Fashion brand Desigual, which runs 500 stores in 100 countries, is reporting higher sales after investing in technology to share data about its stock levels and customers with its online outlets, shops, concessions and franchises.
Desigual has reduced “lost sales” by 2% in Spain, Germany, France and Italy by creating an app to help in-store sales assistants source out-of-stock garments from other outlets. It expects similar improvements in sales as it deploys data technology in Asia in 2018.
The work is part of a project by the €760m turnover company, known for its distinctive, colourful clothing designs, to link together a wide range of sales channels into what it calls an integrated omni-channel that will allow it to analyse information on sales, prices and stock from multiple outlets.
Desigual has redesigned its technology infrastructure to integrate data from 13 different sales channels quickly, without the need to build custom interfaces to link its own IT systems and those of its business partners.
“We are working to provide one experience for customers. It does not matter if she or he buys from a department store, or dot.com, or retail store. We have all the same information from them and we have direct contact,” Eduard Ponce Martínez, process architecture coordinator at Desigual, told Computer Weekly.
Desigual’s five-strong in-house technology team went on to develop a tool for its sales assistants that allows them to show customers the full range of items available from stores and the website.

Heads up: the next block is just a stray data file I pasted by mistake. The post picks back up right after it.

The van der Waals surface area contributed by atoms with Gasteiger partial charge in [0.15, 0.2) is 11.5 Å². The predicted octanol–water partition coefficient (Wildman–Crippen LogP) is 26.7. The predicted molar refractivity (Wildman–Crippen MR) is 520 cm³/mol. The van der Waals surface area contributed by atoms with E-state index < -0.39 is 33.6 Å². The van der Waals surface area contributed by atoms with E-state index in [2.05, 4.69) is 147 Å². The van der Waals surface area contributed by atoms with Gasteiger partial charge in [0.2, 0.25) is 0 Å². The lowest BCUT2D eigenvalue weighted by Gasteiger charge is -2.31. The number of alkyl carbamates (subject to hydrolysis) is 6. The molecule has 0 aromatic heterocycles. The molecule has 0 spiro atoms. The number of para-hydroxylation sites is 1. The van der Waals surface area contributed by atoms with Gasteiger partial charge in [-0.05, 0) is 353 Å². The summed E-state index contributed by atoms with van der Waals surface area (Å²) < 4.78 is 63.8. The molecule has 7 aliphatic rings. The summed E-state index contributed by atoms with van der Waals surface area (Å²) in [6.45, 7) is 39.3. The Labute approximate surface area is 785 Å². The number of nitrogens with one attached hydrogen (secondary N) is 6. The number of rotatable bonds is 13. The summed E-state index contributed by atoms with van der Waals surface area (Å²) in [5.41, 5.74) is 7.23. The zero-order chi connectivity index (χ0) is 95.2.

The Ask Me application, which is currently in the process of being rolled out across stores, can also recommend other products the customer might like based on their previous buying history.
“If we don’t have a garment in the store, we can order it for you and sent it to you, or you can pick it up later,” said process architect Héctor Colomer Martín.
APIs support data sharing
The company used Tibco’s BusinessWorks 5 software to build application programming interfaces (APIs) which feed real-time data about stock levels, prices and purchases by each customer to a central database.
“It is an ongoing challenge. Not all sales channels are in the same place or implemented with the same features. [We hope] maybe in two or three years they will be,” said Martín.
Desigual plans to extend the project to allow online marketplaces in Asia, which also sell the company’s fashion products, to feed back data on sales and customer behaviour to the retailer.
The marketplaces will be able to tap into Desigual’s APIs to set up data-sharing links within a day – a process that could previously take weeks or months.
Desigual is using Tibco’s Mashery software to publish and manage its catalogue of APIs.
“We can say if you want to start this service, you can configure it as a new customer and it can work tomorrow. Before, it took a long time to set up API connections with five different systems,” said Martínez.
In some cases, the IT team could spend weeks building an interface between Desigual’s IT systems and an online marketplace, only for the business to cancel the project. Now, the technology allows it to develop one API and re-use it multiple times.
“It is no longer seen as a barrier for business projects. We are an enabler. They tell us what we need, and we can say, ‘When do you want it?’. That is a great accomplishment for us,” said Martín.
Desigual assessed a range of technologies before selecting software from Tibco, which offered the company a consultant to work on the project for the first month and assisted with the design work.
“They committed a lot to us,” said Martín. “They came to our offices, said, ‘What do you need? Explain your business and we will guide you and help you as much as we can’.”